All covered contracts and subcontracts entered into on or after January 1, 2017, must contain a mandatory contract clause, which directs, as a condition of payment, that contractors shall provide paid sick leave to all employees performing work on or in connection with a covered contract. The DOL’s Wage and Hour Division is charged with investigating potential violations of and obtaining compliance with the Final Rule. Failure to comply with the paid sick leave obligations can lead to significant penalties including, but not limited to, the contracting agency withholding payments due on the contract as necessary to pay workers lost pay and/or benefits for any violation of the requirements of the Final Rule.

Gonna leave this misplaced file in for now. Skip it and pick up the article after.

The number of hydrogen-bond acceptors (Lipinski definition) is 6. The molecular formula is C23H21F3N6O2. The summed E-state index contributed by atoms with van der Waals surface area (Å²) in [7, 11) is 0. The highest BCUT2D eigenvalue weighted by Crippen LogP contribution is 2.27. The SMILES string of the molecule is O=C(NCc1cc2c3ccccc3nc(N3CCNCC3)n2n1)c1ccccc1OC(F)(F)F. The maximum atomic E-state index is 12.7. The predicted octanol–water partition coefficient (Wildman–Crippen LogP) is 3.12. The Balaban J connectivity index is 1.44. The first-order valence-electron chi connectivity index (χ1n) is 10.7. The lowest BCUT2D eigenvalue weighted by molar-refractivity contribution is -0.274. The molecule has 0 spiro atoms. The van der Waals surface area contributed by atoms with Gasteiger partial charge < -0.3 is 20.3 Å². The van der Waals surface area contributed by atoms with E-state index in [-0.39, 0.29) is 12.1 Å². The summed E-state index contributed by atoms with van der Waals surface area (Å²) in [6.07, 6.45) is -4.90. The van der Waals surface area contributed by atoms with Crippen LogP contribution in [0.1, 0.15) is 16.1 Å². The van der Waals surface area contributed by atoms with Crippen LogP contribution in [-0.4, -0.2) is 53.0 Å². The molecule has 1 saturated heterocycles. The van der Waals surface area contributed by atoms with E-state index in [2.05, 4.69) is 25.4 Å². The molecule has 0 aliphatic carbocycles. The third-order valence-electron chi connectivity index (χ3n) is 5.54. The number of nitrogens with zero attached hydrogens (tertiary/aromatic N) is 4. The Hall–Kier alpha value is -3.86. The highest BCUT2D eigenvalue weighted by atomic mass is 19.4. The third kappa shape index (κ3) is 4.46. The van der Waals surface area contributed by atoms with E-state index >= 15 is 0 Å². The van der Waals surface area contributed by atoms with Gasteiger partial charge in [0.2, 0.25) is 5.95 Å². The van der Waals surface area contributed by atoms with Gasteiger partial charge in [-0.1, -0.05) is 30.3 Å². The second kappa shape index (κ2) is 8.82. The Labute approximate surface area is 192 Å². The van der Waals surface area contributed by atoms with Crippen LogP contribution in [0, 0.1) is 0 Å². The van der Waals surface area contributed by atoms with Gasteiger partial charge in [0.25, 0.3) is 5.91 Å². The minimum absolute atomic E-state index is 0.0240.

Takeaways to Consider

Here are some key points for federal government contractors and subcontractors to consider:

  1. The Final Rule takes effect on January 1, 2017, regardless of the change in administration, but the incoming Congress may set it aside after it takes effect;
  2. Determine the expiration date of existing contracts with the federal government and identify covered contracts that may be renewed or awarded on or after January 1, 2017;
  3. Keep in mind administrative considerations, such as segregating covered work from non-covered work, tracking hours worked on or in connection with a covered contract, using an accrual method or frontload method (carryover requirements apply under both methods), tracking usage of leave, maintaining records of written denials, providing notice of available sick leave, etc.;
  4. Review and update existing PTO policies to ensure compliance with the Final Rule;
  5. Coordinate with Human Resources and/or union representatives if unionized employees have collective bargaining agreements before implementing any benefit or policy changes;